U.S. Pat. No. 5,930,431 relates to a fiber optic cable comprising: a cable core with at least one optical fiber; a layer of tape surrounding said cable core, said layer of tape comprising a seam; a seam guard placed adjacent said seam; a jacket surrounding said seam guard; said seam guard comprising a substrate operative to prevent cable zippering, and a waterblocker attached to said substrate, said waterblocker operative to inhibit the migration of moisture into said cable core, said seam guard being operative to perform dual functions of inhibiting both jacket zippering and the ingress of moisture into said cable core. The cable core includes a dielectric central member surrounded by a first set of buffer tubes which buffer tubes 23 are, in turn, surrounded by a water-blocking tape.

U.S. Pat. No. 6,236,789 relates to a cable including a central strength member, surrounded by a plastic insulation coating. Plastic buffer tubes, each of which loosely contains optical fibers, are stranded longitudinally along the length of the strength member. A flowable filling material, such as a water blocking compound, buffer tube filling material, oil or gel, fills the spaces within the buffer tubes which are not occupied by the fibers. One or more water swellable yarn is disposed longitudinally along the central strength member in the interstices between the stranded buffer tubes and the strength member. The buffer tubes are enclosed by an inner plastic jacket and electrical conductor units comprising electrical conductors in side-by-side relation are disposed around and along the longitudinal length of the inner plastic jacket and each of the conductors is surrounded by insulation, and the cable is provided with an outer sheath.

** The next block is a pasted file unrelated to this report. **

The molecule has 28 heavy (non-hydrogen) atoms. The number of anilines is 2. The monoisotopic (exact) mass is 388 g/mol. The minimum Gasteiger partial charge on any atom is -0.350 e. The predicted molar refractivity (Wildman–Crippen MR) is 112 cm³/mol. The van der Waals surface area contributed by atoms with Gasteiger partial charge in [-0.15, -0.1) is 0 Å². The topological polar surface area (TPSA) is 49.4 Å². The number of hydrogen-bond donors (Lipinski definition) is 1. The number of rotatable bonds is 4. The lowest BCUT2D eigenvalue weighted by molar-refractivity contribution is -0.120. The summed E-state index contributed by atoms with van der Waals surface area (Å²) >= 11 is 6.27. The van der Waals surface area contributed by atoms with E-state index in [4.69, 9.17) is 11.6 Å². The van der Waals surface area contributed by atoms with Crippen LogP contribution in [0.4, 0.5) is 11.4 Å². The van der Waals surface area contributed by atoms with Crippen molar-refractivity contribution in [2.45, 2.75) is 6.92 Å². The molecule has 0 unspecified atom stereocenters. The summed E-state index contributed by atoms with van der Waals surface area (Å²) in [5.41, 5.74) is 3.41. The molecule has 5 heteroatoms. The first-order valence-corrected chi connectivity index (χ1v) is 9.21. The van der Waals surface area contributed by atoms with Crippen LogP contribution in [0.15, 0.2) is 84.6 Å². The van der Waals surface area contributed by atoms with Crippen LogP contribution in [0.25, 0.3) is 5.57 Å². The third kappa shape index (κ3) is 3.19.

BRIEF SUMMARY OF THE INVENTION

The present invention is directed to an optical fiber cable including, from the center towards the periphery:

a central strength member;

a first layer of loose buffer tubes stranded around said central strength member, at least one of said loose buffer tubes of said first layer containing at least one light waveguide;